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Michigan Radio travelers visit Cuba

Group photo at the Hotel International de Cuba
Christa Quinn
Michigan Radio
Group photo at the Hotel International de Cuba

Michigan Radio Stateside producer Mercedes Mejia and major gifts officer Christa Quinn traveled to Cuba with a group of Michigan Radio listeners in late February 2023. These are Christa’s impressions of the trip.

It’s hard to describe the sensory overload that one feels when stepping out of the airport in Havana for the first time. We were greeted by our wonderful Cuban tour guide, Eric, who was appropriately donned in a University of Michigan hat. Marla Whitesman from Premier World Discovery was our American tour guide on the trip. Once on the bus, the first words that Marla told us were that our experience in Cuba would change us, and that the Cuban people and culture would leave an indelible mark on our souls. She couldn’t have been more correct.

From the airport to the hotel, we made a stop in Cuba’s Revolution Square (Plaza de Revolucion), where thousands used to gather to hear Fidel Castro speak. This is also where we caught a glimpse of our first of many classic cars, before we were taken to our hotel which was located right on the seaside.

Day one of touring brought us to old Havana, where a walk through the streets unveiled the rich history of the city, including a stop at the beautiful Cathedral de la Havana, built in 1748. We walked on streets made of dirt, cobblestone, and even wood block, which, according to our guide, were designed centuries ago to protect the cherished naptime of a woman who couldn’t sleep due to the sound of horses’ hooves clomping on the cobblestone streets.

Next, it was on to learn about "vitamin R" at the Havana Club Rum Museum where we learned about the process of turning sugar cane into molasses and eventually into the rum that we all came to love throughout the week. Of course, no tour of such a facility would be complete without a tasting, and despite it being before noon, that’s exactly what we did!

In Cuba, there are two types of restaurants; government owned (which are said to not be very good), and family-owned establishments called Paladars. Lunch on our first day was the famous Paladar ChaChaChá, where our group was welcomed Cuban style with tall, cold mojitos that were delicious. Food in Cuba mostly consisted of some sort of meat (roasted or shredded), with beans and rice on the side, which is what was served for lunch at ChaChaChá.

After lunch, we made our way to the home and workshop of Cuban artist Jose Fuster, who has decorated his home and much of his neighborhood with whimsical tile art. Fuster is known as the Cuban Picasso and as you can see by the pictures, it was a feast for the eyes!

There were two nights that the itinerary of the trip indicated that we would be on our own for dinner. The whole group voted to go to one of the famous Cuban jazz clubs, so our American and Cuban tour guides made reservations and transportation arrangements for us to go as a group to the Buena Vista Social Club for dinner and a show. And what a show it was. Legends in Cuban jazz performed for an audience from around the world and we were the only American group there!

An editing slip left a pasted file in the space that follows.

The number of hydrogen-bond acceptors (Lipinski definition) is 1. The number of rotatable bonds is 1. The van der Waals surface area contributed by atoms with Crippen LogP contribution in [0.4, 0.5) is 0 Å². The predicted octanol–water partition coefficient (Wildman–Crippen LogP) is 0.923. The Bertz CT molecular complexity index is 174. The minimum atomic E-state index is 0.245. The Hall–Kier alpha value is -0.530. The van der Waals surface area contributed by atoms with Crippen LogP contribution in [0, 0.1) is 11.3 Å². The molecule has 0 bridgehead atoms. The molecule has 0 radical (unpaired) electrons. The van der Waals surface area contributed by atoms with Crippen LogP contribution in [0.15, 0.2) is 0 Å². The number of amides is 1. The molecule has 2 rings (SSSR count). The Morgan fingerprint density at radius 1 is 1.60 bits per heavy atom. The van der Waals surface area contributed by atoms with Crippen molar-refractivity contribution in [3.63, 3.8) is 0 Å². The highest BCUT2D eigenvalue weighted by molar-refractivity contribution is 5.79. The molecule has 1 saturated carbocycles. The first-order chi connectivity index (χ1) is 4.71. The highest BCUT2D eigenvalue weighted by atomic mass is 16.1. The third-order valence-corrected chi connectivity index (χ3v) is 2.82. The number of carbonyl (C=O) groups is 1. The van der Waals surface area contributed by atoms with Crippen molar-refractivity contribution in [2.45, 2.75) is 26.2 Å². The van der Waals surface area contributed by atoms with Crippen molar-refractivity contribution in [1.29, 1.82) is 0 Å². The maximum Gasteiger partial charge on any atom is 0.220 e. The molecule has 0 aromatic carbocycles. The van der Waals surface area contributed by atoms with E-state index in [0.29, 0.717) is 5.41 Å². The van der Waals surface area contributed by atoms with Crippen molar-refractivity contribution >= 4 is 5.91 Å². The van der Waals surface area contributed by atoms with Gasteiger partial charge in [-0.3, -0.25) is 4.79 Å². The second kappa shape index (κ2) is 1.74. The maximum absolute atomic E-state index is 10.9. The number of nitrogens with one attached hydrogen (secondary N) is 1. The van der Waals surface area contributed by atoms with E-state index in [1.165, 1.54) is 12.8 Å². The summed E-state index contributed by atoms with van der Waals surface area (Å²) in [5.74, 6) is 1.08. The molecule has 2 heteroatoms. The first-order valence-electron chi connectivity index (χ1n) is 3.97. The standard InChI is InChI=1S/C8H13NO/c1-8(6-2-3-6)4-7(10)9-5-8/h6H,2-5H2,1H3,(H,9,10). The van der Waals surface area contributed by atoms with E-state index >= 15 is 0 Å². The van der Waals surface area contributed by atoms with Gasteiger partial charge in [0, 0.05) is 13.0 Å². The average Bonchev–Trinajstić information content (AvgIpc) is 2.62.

Of course in Cuba, you can’t enjoy "vitamin R" without an expertly rolled Cuban cigar, so on day two of touring, we went to La Corona Cigar factory to learn how these highly sought after cigars are made. The workers roll cigars in three layers, the outer layers being more moist, while the inner layers are dry to semi-dry to control flavor and flammability. The workers must meet a quota each day, and are paid extra for extra quantity, but there are strict quality standards that each cigar must meet before it is allowed to be packaged and sold. No photos are allowed of the process so as to not publicize any secrets. After the tour, cigars were available for purchase for enjoyment in Cuba as no cigars are legally allowed to be transported back to the U.S.

Next was a drive through the streets of Havana to visit the amazing Habana Compas Dance Group. This small group of young women combined African and Caribbean rhythms with dance that created a vibrant and electric performance. They are a professional dance troupe and the women spend all day, every day at the school perfecting their art. They are able to tour to many different places, but not the U.S. at this time. Lunch on this day was served at the only government owned restaurant that we visited in Cuba, where we shared the spacious open-air dining area with a group who was in Cuba for the Cuban Cigar Festival. Many linen suits and fedoras were worn by the men whose lunch was documented by a press contingency.